Aviation Minister Ghulam Sarwar Khan, while speaking in the National Assembly on Wednesday, said that the initial report of the Pakistan International Airlines (PIA) June 22 plane crash found the pilots and air traffic control (ATC) officials to be at fault for not following set procedures.
Khan said that both the pilots and the ATC ignored "standard protocols".
The PIA Airbus A320 crashed last month in Karachi's Model Colony, close to the Jinnah International Airport, killing all but two of the 99 aboard. Flight PK-8303 from Lahore came down about a kilometre short of the runway on its second attempt to land.
While detailing the possible circumstances that culminated in the air crash, the preliminary investigation report states that the safety investigation was not meant to "apportion blame or liability".
"Accordingly, it is inappropriate to use AAIB [interim] investigation report to assign fault or blame or determine liability," it adds.
The preliminary report, seen by Dawn.com, found that:
The departure from Lahore and cruising flight of PK-8303 were uneventful. However, "The crew did not follow standard callouts and did not observe CRM ( Crew Resource Management) aspects during most parts of flight."
On its first approach, the aircraft was cleared to descend to 3,000 feet by the time it reached Makli. However, "the aircraft ended up higher than the required descend profile" and was at 9,780 feet and a speed of about 245 knots at Makli.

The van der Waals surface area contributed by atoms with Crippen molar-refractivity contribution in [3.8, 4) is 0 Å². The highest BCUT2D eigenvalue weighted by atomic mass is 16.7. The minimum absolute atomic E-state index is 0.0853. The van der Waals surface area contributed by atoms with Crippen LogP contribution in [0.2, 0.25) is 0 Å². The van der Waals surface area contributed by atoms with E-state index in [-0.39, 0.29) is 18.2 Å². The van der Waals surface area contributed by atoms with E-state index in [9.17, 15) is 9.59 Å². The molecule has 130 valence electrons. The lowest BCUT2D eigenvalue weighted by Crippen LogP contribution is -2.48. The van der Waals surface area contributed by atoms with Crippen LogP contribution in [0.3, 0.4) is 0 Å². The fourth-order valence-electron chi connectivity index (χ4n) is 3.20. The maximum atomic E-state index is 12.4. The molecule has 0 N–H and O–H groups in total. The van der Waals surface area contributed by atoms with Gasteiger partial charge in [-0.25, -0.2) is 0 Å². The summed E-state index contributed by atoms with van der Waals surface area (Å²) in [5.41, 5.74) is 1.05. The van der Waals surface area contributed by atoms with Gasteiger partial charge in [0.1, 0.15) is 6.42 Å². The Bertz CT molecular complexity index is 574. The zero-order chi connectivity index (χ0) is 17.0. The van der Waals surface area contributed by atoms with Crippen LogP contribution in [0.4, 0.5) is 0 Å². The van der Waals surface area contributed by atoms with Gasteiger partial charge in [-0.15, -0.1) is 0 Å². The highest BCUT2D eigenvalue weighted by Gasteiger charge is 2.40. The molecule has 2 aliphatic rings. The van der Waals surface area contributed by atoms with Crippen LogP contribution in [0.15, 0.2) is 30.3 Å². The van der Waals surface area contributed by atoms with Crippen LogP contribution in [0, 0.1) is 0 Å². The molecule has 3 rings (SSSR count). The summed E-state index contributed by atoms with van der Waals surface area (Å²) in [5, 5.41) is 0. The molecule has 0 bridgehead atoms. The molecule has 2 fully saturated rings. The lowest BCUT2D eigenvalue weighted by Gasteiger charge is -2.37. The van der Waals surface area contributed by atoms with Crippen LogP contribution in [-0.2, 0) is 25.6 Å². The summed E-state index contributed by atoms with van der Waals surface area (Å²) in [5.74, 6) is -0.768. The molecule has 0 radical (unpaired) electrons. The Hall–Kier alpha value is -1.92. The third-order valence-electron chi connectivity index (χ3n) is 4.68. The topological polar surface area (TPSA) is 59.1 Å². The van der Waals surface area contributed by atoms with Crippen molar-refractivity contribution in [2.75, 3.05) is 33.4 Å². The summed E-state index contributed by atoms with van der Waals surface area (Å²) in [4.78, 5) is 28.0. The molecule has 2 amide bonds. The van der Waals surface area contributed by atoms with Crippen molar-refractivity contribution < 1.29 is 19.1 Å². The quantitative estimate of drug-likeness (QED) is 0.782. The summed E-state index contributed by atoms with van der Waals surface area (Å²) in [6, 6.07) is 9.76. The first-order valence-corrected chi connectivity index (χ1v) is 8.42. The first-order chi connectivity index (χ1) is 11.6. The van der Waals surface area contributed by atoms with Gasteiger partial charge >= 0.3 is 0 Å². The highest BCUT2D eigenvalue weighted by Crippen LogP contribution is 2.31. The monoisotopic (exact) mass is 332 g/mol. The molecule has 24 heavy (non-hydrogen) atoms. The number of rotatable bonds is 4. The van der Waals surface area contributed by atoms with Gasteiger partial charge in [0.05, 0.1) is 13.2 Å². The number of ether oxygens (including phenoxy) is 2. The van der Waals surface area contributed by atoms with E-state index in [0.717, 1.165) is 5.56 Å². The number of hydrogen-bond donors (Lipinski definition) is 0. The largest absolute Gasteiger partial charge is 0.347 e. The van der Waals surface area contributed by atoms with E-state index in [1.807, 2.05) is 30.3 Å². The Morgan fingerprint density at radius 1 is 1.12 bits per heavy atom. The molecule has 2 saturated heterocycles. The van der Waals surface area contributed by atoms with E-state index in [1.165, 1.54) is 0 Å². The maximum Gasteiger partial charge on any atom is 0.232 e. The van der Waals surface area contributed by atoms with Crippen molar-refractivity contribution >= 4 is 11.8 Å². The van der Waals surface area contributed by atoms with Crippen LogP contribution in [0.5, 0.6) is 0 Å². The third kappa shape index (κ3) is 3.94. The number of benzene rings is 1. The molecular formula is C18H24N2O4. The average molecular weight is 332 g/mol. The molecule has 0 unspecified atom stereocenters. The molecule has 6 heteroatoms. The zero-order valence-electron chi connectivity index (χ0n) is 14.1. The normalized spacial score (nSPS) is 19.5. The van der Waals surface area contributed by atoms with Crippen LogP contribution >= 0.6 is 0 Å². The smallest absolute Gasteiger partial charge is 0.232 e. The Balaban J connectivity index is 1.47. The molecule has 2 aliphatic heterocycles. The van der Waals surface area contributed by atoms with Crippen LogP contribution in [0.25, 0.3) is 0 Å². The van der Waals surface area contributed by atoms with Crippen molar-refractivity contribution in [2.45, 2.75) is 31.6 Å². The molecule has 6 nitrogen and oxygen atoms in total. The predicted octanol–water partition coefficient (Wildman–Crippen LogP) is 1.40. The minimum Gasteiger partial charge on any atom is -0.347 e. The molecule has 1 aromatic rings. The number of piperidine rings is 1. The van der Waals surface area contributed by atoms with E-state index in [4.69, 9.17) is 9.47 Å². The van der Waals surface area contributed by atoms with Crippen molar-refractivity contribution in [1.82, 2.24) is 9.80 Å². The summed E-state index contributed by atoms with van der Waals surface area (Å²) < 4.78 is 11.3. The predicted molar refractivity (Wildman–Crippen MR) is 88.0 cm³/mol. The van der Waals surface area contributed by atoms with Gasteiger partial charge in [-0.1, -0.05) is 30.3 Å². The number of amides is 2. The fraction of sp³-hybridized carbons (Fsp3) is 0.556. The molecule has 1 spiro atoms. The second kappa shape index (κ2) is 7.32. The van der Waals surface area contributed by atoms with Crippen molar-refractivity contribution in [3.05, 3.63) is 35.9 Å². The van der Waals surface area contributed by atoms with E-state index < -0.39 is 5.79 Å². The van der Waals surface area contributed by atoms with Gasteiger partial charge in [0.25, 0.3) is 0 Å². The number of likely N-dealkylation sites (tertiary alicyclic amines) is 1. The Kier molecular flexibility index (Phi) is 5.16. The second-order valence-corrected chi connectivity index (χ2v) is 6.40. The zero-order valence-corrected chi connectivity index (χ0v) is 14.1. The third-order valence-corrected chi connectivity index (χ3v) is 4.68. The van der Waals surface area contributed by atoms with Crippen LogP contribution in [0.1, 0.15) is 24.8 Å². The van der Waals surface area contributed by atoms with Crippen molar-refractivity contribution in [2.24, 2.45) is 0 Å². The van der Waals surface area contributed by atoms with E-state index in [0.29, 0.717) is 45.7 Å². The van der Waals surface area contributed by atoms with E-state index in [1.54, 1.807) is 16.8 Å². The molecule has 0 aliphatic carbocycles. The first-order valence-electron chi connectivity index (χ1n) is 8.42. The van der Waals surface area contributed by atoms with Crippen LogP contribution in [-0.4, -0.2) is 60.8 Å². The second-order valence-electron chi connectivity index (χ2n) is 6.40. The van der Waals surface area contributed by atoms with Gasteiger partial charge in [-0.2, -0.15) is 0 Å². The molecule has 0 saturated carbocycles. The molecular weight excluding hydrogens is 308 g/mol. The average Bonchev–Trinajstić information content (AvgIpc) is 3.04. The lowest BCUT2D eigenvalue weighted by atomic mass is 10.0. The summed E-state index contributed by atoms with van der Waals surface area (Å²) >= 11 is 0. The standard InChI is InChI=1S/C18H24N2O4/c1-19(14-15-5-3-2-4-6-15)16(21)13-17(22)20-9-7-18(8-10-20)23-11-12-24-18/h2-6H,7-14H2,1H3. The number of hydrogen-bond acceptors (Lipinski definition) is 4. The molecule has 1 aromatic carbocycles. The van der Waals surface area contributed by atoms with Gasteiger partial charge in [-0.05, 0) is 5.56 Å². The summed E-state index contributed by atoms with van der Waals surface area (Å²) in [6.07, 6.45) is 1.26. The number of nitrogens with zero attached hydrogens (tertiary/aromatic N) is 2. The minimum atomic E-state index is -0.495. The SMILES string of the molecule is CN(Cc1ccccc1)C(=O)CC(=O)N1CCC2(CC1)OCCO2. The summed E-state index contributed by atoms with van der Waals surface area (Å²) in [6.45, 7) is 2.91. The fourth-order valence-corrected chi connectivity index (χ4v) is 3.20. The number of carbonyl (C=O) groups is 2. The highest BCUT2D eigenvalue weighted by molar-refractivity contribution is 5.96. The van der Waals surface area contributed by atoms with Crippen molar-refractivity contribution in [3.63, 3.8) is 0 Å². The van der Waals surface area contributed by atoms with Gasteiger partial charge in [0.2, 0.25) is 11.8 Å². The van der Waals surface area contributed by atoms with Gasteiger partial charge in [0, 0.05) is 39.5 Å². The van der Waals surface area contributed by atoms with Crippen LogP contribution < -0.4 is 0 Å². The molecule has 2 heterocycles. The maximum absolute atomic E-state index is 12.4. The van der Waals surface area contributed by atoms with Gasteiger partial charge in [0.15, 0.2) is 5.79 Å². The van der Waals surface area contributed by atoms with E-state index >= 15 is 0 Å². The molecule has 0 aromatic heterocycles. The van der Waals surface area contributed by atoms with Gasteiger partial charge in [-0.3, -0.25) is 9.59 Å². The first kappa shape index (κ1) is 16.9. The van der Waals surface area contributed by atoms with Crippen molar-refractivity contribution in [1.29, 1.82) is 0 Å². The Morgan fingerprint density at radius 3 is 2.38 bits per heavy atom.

In order to manage the descent and lose the additional height, 'OPEN DES' mode was selected via the Fuel Control Unit, both autopilots were disengaged and speed brakes were extended.
The 'Karachi Approach' tower, also called the air traffic control, advised the pilot to do an orbit so that the aircraft could be adjusted on the required descend profile. However, no orbit was executed and the landing approach was continued.
The landing gears were lowered at an altitude of 7,221 feet at around 10.5 nautical miles from runway 25L, according to flight data.
Karachi Approach advised the pilot "repeatedly" about the plane's excessive height but the landing approach was not discontinued. Instead, in a move termed by the aviation minister as "inexplicable", the plane's landing gears were raised and speed brakes were retracted when it was at a height of 1,740 feet and at a distance slightly less than five nautical miles from the runway. The plane then gave over-speed and ground proximity...